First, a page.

The High Council of The Salvation Army elects a new General in the event of a vacancy or prior to the retirement of the existing office holder. It can also remove a General who can no longer fulfil their duties. It is made up of the Chief of the Staff, all active Commissioners except the spouse of the General, and all active Territorial Commanders. It is not a governing body of the Salvation Army, and is regarded as having no continuity of existence between meetings.
The High Council was established by William Booth in 1904. Its purpose was to remove and replace a General who could no longer fulfill the duties of office for reasons of either ill health, bankruptcy or general 'unfitness'. The Chief of the Staff could summon the Commissioners to vote on the issue, and if they found that the General was not capable of performing the role they would choose a successor. It was intended that in normal circumstances the choice of a successor would be made by the outgoing General. This happened only with the second General of The Salvation Army, Bramwell Booth, who succeeded William Booth on his upon his death in 1912.
In November 1928, Bramwell Booth was away from International Headquarters for several months due to illness. He was asked to resign, but refused. On January 8, 1929, the High Council met for the first time and voted 55 to 8 to remove the 73-year-old ill General.
General Booth took his case to court, and this lost him a great deal of respect. The Proceedings were delayed by the death of Lieut-Commissioner William J. Haines, Vice-President of the High Council, who collapsed during a High Council meeting and died 45 minutes later.
After over two months of deliberations, the court ruled in favour of the High Council. The High Council met on February 13, 1929, and elected General Booth's Chief of the Staff Edward Higgins as the new General of The Salvation Army.
In 1931 the Salvation Army Act of the British Parliament was passed, with the support of General Higgins. The effects of this were that the General lost the power to choose a successor, fixed an age limit of 70 for the retirement of the General, and created a trustee company to hold the properties and other capital assets of The Salvation Army instead of the sole trusteeship of the General.
Who can be a General?Edit
The High Council established by William Booth in 1904 provided that ‘the person so to be elected may be either one of the members of the High Council or some other person’ Since 1980 nominees must be Salvation Army officers. To date, no General has ever been elected without being a member of the High Council.
A woman has been elected as General on two occasions.
How the High Council worksEdit
The High Council selects nominees. Each nominee and, if married, their spouse, answers a series of set questions and addresses the council. Voting is conducted by secret ballot. The successful candidate must win two-thirds the votes on the first, second or third ballots. If that does not happen a fourth ballot, which requires a simple majority, takes place.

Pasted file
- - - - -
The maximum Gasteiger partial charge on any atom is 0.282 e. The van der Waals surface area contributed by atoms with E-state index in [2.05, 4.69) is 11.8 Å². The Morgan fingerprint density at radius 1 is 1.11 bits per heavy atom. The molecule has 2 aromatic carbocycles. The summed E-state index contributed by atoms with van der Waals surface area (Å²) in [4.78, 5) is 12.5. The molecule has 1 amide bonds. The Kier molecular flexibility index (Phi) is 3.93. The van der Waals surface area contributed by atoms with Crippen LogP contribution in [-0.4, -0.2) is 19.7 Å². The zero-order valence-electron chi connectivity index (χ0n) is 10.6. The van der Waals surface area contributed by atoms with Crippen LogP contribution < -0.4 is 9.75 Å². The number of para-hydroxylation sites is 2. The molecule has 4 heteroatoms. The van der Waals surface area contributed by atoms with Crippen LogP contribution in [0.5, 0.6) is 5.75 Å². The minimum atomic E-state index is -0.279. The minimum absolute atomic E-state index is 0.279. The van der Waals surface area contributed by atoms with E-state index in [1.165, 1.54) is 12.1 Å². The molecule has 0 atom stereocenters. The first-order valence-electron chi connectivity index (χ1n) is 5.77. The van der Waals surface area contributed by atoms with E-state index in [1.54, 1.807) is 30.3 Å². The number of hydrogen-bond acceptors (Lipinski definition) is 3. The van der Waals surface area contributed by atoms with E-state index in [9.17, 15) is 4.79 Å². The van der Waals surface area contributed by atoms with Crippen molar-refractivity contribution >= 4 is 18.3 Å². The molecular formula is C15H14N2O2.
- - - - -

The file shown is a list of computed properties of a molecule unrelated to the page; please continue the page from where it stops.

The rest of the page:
High Council of The Salvation Army, 2006Edit
General John Larsson was due to retire at midnight on April 1, 2006. The Chief of the Staff issued summonses on December 1, 2005 to all who qualified as members on that date. The 2006 High Council was the largest ever, with a membership of 100.
The High Council members met at Sunbury Court from January 17, until January 19 for a pre-High Council Conference led by the General. The Public Welcome to the High Council took place on Friday January 20 at the Methodist Central Hall in London. This gathering also incorporated a Farewell Salute to General John Larsson and Commissioner Freda Larsson. The High Council convened at Sunbury Court the same day.
High Council of The Salvation Army, 2011Edit
General Shaw Clifton is due to retire at midnight on April 1, 2011. The Chief of the Staff issued summonses on December 1, 2010 to all who qualified as members on that date. The 2011 High Council was the largest ever, with a membership of 109.
The High Council members met at Sunbury Court from January 18, until January 20 for a pre-High Council Conference led by the General. The Public Welcome to the High Council took place on Friday January 21 at the Lancaster London Hotel in London. This gathering also incorporated a Farewell Salute to General Shaw Clifton and Commissioner Helen Clifton.
Monday January 31st, it was announced Commissioner Linda Bond will be the next General of the Salvation Army.
- ↑ Kirkham, J.C.: "Deposed but not Despised", page 9. Published privately by the author, 1999
- ↑ How a High Council works
- ↑ Information on the High Council 2011
- The Salvation Army
- Generals of The Salvation Army
- Chief of the Staff of The Salvation Army
- Officer of The Salvation Army
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